Working a night shift in any job can be difficult. Some people might have a hard time working nights and sleeping days, and thus might suffer from fatigue during prolonged stretches of night shifts. Employees might also experience feelings of isolation from family members and friends who have more typical schedules. However, labor laws do not recognize these issues as worthy of higher pay rates.
The Fair Labor Standards Act, the national labor and employment law, does not require employers to pay higher wages for employees who work night shifts. The pay can be the same as for employees who perform equivalent work during the day. Employers have the right to schedule employees for any number of hours at any time of the day.
The U.S. Department of Labor, which administers the provisions of the FLSA, states that extra pay for working nights is up to employers or subject to agreement between employers and employees' representatives. The subject of premium pay for night shifts is a potential topic in collective bargaining for employees who are members of labor unions. Employers must follow the terms of these agreements and can change the terms only through negotiations, not unilaterally.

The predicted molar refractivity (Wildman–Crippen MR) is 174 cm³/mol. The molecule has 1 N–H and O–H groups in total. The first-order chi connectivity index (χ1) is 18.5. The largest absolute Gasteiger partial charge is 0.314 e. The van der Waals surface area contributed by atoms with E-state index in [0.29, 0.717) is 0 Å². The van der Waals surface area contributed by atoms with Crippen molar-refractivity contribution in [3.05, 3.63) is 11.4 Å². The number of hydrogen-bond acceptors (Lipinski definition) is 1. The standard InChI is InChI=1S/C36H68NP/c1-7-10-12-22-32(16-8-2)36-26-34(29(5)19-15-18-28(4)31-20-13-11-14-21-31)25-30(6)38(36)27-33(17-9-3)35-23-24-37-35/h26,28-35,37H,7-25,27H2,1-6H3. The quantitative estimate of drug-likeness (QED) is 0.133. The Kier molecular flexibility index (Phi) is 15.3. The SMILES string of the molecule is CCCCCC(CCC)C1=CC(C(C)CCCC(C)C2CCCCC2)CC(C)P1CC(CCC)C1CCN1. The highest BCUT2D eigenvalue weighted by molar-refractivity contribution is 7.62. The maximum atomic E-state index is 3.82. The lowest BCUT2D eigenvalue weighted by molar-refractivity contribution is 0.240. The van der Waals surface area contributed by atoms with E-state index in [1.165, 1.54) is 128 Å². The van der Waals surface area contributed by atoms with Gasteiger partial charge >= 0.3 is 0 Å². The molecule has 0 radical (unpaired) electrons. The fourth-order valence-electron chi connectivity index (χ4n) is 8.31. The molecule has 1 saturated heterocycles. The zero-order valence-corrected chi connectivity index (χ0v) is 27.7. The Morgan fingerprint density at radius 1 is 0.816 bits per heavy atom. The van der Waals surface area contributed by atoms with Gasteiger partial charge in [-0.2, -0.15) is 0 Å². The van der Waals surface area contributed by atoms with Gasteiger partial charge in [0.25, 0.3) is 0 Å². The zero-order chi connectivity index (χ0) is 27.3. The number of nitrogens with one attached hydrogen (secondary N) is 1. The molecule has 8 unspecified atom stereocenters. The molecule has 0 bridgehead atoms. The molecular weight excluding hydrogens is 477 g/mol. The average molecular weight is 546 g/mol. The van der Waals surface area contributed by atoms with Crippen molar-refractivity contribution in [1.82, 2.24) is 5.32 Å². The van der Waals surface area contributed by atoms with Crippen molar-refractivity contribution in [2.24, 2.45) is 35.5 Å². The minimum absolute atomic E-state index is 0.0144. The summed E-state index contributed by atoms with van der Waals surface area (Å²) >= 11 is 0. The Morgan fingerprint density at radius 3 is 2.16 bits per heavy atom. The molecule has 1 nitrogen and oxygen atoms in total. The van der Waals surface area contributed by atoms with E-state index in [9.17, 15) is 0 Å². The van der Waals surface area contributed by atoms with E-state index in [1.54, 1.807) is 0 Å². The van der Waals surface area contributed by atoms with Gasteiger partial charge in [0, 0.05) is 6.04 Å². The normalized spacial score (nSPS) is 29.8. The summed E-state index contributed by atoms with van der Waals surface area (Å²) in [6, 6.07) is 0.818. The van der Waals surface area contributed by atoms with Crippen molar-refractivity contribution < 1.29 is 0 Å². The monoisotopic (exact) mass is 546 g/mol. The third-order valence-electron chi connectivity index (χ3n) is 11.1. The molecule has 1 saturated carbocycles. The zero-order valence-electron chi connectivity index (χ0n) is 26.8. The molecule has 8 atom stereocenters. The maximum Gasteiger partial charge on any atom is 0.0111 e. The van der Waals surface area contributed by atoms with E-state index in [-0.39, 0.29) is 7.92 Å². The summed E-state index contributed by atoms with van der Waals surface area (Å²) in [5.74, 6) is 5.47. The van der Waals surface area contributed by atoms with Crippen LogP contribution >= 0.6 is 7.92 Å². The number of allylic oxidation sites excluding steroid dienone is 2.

Employers owe additional wages to most employees who work night shifts if their work qualifies as overtime, according to FLSA provisions. This rule also applies to most employees who work daytime hours. Labor in excess of 40 hours per week constitutes overtime, for which compensation must be at least 1.5 times an employee's hourly pay. If an employer chooses to pay higher wages to employees who work nights, and those employees work overtime hours, the employer would owe them 1.5 times the night-shift wage.
The lack of requirements regarding higher wages for working night shifts also extends to work during other "off hours." Employers do not owe premium pay to employees who work weekends or holidays, either, unless those hours meet the standard definition of overtime. Employers can require an employee to work a night shift on Christmas Eve or Christmas, for example, and pay only the employee's regular wage. The only mandates in the FLSA regarding compensation are to pay at least the minimum wage and overtime when it applies.
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